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Old 14-04-2013, 18:13   #1
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Sanding Teak Deck

I'm cleaning up my teak deck again this spring and I'm thinking of lowering the grain a bit at the same time. I've never sanded it, I'm the only owner, and the boards are pretty darn thick (like an inch). Its also glued on, not screwed on, so I'm not worried about hitting screws or sanding out bungs.

Ive heard multiple views on sanding, including orbital sanders, high speed vs low speed, and belt sanding. My own thinking is that a high speed orbital would do best, whereas a belt sander might leave gouges or lines. I've also heard "not to worry" about caulking and seams. Just go over them.

Anyone have advice or experience on sanding a teak deck?

Rick
S/V Black Diamond
Hylas 49-057
Portsmouth, RI
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Old 14-04-2013, 18:46   #2
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Originally Posted by Black Diamond View Post
I'm cleaning up my teak deck again this spring and I'm thinking of lowering the grain a bit at the same time. I've never sanded it, I'm the only owner, and the boards are pretty darn thick (like an inch). Its also glued on, not screwed on, so I'm not worried about hitting screws or sanding out bungs.

Ive heard multiple views on sanding, including orbital sanders, high speed vs low speed, and belt sanding. My own thinking is that a high speed orbital would do best, whereas a belt sander might leave gouges or lines. I've also heard "not to worry" about caulking and seams. Just go over them.

Anyone have advice or experience on sanding a teak deck?

Rick
S/V Black Diamond
Hylas 49-057
Portsmouth, RI
I've used a small belt sander. Like all belt sanders you have to be careful not to over do it. Yes just sand across the caulk, if any comes out , it was useless anyway and needs fixing ( same with wood bungs, but you don't have that problem. )

With a belt sander , you tend to sand along the grain , which isn't recommended, but it came out fine for me, again don't overdo it. Avoid the very large heavy belt sanders , there can be very aggressive. If you're not familiar with belt sanders use an orbital

Obviously you may need Palm and other orbitals for access issues.
Dave
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Old 14-04-2013, 18:56   #3
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Re: Sanding Teak Deck

A random orbital sander with 80 grit will do just fine and give you good control. If you take it down too much, you may have to re-caulk
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Old 14-04-2013, 19:04   #4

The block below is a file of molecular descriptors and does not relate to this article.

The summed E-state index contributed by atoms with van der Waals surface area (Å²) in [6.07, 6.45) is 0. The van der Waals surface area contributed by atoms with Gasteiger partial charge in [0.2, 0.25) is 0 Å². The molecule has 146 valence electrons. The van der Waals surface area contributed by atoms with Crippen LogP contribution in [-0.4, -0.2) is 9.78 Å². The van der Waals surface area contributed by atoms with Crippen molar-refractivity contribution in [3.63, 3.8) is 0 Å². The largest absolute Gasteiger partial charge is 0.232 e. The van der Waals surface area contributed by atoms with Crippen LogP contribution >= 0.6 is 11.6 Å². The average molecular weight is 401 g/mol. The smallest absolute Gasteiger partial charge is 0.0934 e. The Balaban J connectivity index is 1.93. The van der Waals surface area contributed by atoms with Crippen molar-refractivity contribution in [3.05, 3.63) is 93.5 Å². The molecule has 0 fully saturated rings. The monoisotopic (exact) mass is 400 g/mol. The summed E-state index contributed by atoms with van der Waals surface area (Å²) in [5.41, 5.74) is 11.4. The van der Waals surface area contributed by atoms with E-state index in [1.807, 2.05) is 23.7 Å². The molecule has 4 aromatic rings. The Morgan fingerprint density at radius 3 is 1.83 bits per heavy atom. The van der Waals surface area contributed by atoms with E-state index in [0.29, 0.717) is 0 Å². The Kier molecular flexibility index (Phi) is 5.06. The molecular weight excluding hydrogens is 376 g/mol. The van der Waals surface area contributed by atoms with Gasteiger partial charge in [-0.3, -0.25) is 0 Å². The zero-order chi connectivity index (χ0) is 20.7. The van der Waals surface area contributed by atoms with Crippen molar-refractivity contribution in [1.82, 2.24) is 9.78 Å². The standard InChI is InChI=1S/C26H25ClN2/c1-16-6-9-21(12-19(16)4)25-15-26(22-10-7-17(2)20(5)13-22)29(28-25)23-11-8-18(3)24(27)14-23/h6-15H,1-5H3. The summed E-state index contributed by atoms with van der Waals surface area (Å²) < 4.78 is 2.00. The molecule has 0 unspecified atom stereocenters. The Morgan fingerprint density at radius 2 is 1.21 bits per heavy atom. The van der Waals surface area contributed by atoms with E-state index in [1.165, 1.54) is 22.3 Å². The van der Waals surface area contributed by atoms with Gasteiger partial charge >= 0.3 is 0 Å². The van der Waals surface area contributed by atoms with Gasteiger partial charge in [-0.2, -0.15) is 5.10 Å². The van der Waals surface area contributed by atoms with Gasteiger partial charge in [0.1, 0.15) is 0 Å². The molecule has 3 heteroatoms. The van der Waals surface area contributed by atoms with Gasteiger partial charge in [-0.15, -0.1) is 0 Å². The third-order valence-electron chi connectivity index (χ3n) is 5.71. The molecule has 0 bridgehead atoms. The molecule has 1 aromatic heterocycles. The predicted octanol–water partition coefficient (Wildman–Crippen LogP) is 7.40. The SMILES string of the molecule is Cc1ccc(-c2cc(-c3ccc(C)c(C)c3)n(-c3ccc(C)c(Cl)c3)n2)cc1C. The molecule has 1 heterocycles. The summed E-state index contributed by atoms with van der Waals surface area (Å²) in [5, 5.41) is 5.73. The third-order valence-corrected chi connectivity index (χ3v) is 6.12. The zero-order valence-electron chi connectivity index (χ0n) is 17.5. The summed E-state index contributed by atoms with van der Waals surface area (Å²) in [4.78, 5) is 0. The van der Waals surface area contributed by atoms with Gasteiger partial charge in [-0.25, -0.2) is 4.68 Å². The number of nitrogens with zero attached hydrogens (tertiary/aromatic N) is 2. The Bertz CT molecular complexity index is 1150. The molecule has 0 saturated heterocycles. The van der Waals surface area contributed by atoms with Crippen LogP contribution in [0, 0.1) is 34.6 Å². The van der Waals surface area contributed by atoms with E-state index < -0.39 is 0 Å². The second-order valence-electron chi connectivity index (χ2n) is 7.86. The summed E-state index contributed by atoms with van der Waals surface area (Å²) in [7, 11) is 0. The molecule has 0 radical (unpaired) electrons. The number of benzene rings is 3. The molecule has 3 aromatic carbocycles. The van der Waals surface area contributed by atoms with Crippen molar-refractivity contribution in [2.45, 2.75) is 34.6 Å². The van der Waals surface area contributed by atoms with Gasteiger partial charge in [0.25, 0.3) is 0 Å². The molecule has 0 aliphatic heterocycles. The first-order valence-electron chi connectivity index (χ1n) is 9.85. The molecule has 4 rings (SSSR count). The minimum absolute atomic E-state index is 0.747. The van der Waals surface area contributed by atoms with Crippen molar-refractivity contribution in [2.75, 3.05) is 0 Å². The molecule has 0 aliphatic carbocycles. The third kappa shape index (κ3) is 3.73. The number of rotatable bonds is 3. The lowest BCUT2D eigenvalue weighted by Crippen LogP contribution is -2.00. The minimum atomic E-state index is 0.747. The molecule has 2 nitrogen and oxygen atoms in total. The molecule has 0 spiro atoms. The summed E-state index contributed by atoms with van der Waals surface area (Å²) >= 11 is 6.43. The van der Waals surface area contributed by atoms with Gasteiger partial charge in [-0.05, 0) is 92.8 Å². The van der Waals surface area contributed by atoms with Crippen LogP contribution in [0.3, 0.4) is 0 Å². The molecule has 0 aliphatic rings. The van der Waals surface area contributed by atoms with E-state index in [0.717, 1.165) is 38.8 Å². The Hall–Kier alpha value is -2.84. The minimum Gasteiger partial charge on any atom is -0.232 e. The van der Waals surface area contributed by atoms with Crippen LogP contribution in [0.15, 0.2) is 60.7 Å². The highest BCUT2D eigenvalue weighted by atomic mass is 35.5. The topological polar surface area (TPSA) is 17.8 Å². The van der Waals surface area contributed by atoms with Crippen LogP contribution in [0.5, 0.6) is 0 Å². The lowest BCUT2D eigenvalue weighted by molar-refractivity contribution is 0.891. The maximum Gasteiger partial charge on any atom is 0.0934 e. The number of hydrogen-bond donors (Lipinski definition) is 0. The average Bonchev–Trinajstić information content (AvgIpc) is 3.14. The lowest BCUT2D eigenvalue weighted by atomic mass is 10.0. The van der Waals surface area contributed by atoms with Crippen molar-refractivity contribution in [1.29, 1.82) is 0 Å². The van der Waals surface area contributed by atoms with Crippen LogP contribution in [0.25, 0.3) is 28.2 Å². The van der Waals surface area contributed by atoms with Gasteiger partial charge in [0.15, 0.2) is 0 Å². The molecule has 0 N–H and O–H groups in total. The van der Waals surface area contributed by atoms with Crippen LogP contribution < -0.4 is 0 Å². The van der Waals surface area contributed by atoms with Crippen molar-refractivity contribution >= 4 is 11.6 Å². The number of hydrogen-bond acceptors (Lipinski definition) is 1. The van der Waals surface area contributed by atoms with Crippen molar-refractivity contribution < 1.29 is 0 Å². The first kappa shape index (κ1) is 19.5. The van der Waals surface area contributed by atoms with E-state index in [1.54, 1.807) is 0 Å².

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Re: Sanding Teak Deck

Honest question here: Why do you want to sand? Aesthetics? Spilled something?

My boat has teak decks. They're in good shape (~1" thick). Grey and solid. There is the odd place with discolouration, but that certainly wouldn't inspire me to sand them. Am I missing something?
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Old 14-04-2013, 19:32   #5
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Re: Sanding Teak Deck

Quote:
Originally Posted by Black Diamond View Post
I'm cleaning up my teak deck again this spring and I'm thinking of lowering the grain a bit at the same time. I've never sanded it, I'm the only owner, and the boards are pretty darn thick (like an inch). Its also glued on, not screwed on, so I'm not worried about hitting screws or sanding out bungs.

Ive heard multiple views on sanding, including orbital sanders, high speed vs low speed, and belt sanding. My own thinking is that a high speed orbital would do best, whereas a belt sander might leave gouges or lines. I've also heard "not to worry" about caulking and seams. Just go over them.

Anyone have advice or experience on sanding a teak deck?

Rick
S/V Black Diamond
Hylas 49-057
Portsmouth, RI
I use an electric dual action orbital with a hook & loop pad (velcro) Porter-Cable. These are sometimes called Random orbital. Mine has speed control. Use the 'blue' pads form Home Depot. I use it with 40 or 60 for agressive work on teak or fiberglass. Use a very fine pad for polishing metal and sharpening tools. These have very good control. The compressed air version is used for car detail work.
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Old 15-04-2013, 04:35   #6
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Re: Sanding Teak Deck

Why do I want to sand them? Because teak decks do not have to look weathered and beat to be functional. They can be just fine as non-skid with less roughness, and more protected from the UV erosion by treating with a sealer.

I never bought into the "you have to let your teak decks go grey" philosophy. No more than I would if someone told me "you don't have to paint your house". It looks better, and is better for the wood, if you take care of it.

Rick
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Hylas 49-057
Portsmouth, RI
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Old 15-04-2013, 05:39   #7
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Re: Sanding Teak Deck

the experience i had was as a potential purchaser of a ct 41 with recently sanded decks---DONT DO IT.
use sea water. do not sand teak decks. you will cause leaking and you will cause the teak to go away. screw heads will pop out at you and you will need a lot of work to fix the mess you did by sanding the decks. just dont do it.

decks do not go grey. they are used and the nonskiid characteristics of teak are what you seek in a deck. the wood itself is the nonskid. sealers make the nonskid less functional, and slicker than you may wish if you sail the boat.
if you do not sail the boat and you sit in a dock all the time, go for the sander--varnish the decks also to show how seaworthy you are.
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